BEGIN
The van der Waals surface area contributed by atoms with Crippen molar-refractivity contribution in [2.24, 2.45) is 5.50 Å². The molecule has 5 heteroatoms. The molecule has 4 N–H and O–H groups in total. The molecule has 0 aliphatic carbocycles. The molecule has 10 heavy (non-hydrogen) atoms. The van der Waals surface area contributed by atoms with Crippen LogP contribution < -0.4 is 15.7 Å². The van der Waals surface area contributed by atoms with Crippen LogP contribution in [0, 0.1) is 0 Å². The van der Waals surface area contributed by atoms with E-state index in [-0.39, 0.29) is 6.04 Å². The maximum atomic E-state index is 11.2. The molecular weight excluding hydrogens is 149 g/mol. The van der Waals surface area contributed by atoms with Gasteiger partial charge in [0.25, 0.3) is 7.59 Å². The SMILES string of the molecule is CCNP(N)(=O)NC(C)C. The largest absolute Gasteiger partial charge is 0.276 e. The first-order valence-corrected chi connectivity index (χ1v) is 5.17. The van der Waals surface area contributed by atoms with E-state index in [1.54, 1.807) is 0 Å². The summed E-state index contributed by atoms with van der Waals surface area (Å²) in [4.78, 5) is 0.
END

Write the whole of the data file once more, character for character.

The van der Waals surface area contributed by atoms with Crippen molar-refractivity contribution in [2.24, 2.45) is 5.50 Å². The molecule has 5 heteroatoms. The molecule has 4 N–H and O–H groups in total. The molecule has 0 aliphatic carbocycles. The molecule has 10 heavy (non-hydrogen) atoms. The van der Waals surface area contributed by atoms with Crippen LogP contribution < -0.4 is 15.7 Å². The van der Waals surface area contributed by atoms with Crippen LogP contribution in [0, 0.1) is 0 Å². The van der Waals surface area contributed by atoms with E-state index in [-0.39, 0.29) is 6.04 Å². The maximum atomic E-state index is 11.2. The molecular weight excluding hydrogens is 149 g/mol. The van der Waals surface area contributed by atoms with Gasteiger partial charge in [0.25, 0.3) is 7.59 Å². The SMILES string of the molecule is CCNP(N)(=O)NC(C)C. The largest absolute Gasteiger partial charge is 0.276 e. The first-order valence-corrected chi connectivity index (χ1v) is 5.17. The van der Waals surface area contributed by atoms with E-state index in [1.54, 1.807) is 0 Å². The summed E-state index contributed by atoms with van der Waals surface area (Å²) in [4.78, 5) is 0.